Objective—To assess long-term effects and risk factors for the efficacy of hyperimmunization protocols against infectious bovine rhinotracheitis (IBR) during a longitudinal field study of dairy and dairy-beef mixed farms.
Animals—Approximately 7,700 cows from 72 farms.
Procedures—Farms were assigned to 3 treatment groups (hyperimmunization groups [HIGs] 1 and 2, which were hyperimmunized with glycoprotein E [gE]–deleted marker vaccines, and a nonintervention group [NIG]). Cattle in HIG 1 were initially vaccinated with an attenuated vaccine, whereas cattle in HIG 2 were initially vaccinated with an inactivated-virus vaccine. Cattle in both HIGs received booster inoculations with inactivated-virus vaccines at 6-month intervals. The risk for gE seroconversion was compared among experimental groups via a shared frailty model with a piecewise constant baseline risk to correct for seasonal and secular effects.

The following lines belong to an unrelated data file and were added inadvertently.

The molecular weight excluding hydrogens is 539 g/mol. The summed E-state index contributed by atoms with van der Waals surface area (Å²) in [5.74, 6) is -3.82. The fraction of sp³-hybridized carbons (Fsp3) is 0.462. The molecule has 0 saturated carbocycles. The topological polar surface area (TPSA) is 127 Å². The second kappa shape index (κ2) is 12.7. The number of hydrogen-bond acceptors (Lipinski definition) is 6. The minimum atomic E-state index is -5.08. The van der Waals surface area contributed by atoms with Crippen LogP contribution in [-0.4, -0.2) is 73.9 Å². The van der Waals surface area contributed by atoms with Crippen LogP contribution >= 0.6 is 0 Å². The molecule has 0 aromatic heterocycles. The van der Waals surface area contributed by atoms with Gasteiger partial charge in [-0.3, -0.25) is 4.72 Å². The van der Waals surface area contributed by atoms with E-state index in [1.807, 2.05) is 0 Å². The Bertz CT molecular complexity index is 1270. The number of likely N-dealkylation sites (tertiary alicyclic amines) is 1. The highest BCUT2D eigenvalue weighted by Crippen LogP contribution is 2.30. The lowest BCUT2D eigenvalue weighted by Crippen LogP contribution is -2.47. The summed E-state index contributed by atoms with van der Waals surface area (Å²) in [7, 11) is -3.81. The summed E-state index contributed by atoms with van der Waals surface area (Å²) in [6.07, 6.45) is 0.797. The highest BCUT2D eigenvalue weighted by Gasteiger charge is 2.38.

Results—Risk for gE seroconversion significantly decreased over time for the HIGs, compared with the NIG. Seasonal changes in the risk of gE seroconversion were detected, with a higher risk during winter periods, compared with grazing periods. No significant difference was detected between HIGs 1 and 2. The only significant risk factor was the number of buildings for cattle on a farm; the higher the number of buildings, the lower the risk for gE seroconversion. Prevalence of IBR decreased over time in both HIGs but remained constant or increased in the NIG.
Conclusions and Clinical Relevance—Hyperimmunization via repeated administration of attenuated and inactivated-virus gE-deleted marker vaccines as well as inactivated-virus vaccines may provide a method for control of IBR.